Dubbed the Central American “Marshall Plan”, the execution of the initiative will require an approximate investment of US$10 billion a year during the next decade (from 2020 to 2030), based on “the right to development in the place of origin as the solution so migration becomes an option and not an obligation,” Executive Secretary of the U.N. regional commission, Alicia Barcena said.
The ceremony was led by Mexican President Andres Manuel Lopez Obrador, whose is the main proponent of this strategy, with the purpose to reduce migration in the region by raising standards of living and improvement socio-economic indicators in Central America. It’s also Mexico’s bid to intermediate between the Trump administration and Central America in order to regain leadership in the region since leading peacemaking processes in the 1990s.
"People migrate out of necessity, due to lack of work opportunities or violence and we must address those causes, we must go to the origin of what is causing this migratory phenomenon", Lopez Obrador emphasized, later after the presentation adding that now “it’s time to convince the United States to make this project a reality."
Back in December 2018, the U.S. government has pledged US$5.8 billion in aid and investment for strengthening government and economic development in Central America, and another US$4.8 billion in development aid for southern Mexico.
The Executive Secretary of the U.N. explained that five structural causes of migration have been identified: lack of employment and economic opportunities, low income, violence and insecurity, family problems and the desire of disintegrated families to reunite with their relatives who migrated before.
Barcena noted that the region is one of the most violent in the world, with great inequality, as the population with more income in the region earns up to 70 times more than the poorest strata. Despite it, countries show high demographic growth, El Salvador, Guatemala, Honduras add up to 33 million people. Yet its young people can’t integrate into the labor force, as 362,000 are incorporated each year but only 127,000 jobs are created in general.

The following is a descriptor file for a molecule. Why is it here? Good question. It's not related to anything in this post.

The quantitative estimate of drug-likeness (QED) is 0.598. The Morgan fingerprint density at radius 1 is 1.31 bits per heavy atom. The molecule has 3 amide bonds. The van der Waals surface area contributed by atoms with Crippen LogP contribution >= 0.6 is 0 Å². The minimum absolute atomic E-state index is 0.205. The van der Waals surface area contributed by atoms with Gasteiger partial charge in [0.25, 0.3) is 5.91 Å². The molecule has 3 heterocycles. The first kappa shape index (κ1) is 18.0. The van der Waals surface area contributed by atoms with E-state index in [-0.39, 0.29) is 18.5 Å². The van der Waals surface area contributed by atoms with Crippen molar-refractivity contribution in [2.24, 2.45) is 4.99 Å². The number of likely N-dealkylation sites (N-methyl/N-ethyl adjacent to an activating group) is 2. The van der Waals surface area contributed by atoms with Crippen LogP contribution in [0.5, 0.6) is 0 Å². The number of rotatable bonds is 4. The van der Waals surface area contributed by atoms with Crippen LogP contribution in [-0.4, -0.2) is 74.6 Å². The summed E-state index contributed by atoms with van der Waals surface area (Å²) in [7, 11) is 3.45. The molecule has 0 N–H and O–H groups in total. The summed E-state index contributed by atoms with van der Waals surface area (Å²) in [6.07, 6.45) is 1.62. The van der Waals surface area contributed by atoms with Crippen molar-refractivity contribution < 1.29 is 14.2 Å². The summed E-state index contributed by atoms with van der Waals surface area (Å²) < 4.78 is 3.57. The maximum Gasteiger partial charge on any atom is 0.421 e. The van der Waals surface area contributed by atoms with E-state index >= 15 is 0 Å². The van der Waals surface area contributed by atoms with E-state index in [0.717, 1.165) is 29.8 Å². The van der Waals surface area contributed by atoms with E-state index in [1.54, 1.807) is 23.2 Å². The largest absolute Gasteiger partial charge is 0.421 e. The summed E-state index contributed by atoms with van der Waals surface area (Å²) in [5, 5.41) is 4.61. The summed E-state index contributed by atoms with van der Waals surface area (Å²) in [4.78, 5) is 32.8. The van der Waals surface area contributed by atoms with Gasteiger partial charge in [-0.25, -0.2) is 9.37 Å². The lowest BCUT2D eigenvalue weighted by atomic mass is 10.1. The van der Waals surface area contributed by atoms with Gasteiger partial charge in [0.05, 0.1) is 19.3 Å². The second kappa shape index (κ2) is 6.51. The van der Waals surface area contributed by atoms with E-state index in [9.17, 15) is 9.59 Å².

For this reason, the program includes 30 public policy recommendations framed in four programmatic areas: migration, economy and trade, social programs and sustainable development. During the presentation, Barcena asked the four countries to increase investment, both public and private, to the point of representing 25 percent of gross domestic product (GDP).
The proposal includes mega-infrastructure projects such as an electric plant in Honduras and electricity network improvements in the whole region with an estimated cost of US$1.5 billion. An extension of the highway network on the Mexican-Guatemalan border, and a 940 km gas pipeline between Honduras and the Gulf of Mexico.
Another project is to extend the proposed Mayan Train to all of Central America, one of the Lopez Obrador’s foremost projects, which only for the Mexican section will cost between US$6 to 8 billion.
Yet no all proposals are infrastructure-based, the program aims to enhance remittances, to create an integrated trade system, improve tax revenues and, standardize secondary education, and guarantee food and nutrition security. "It is an innovative plan because it puts human development at the center," Barcena added.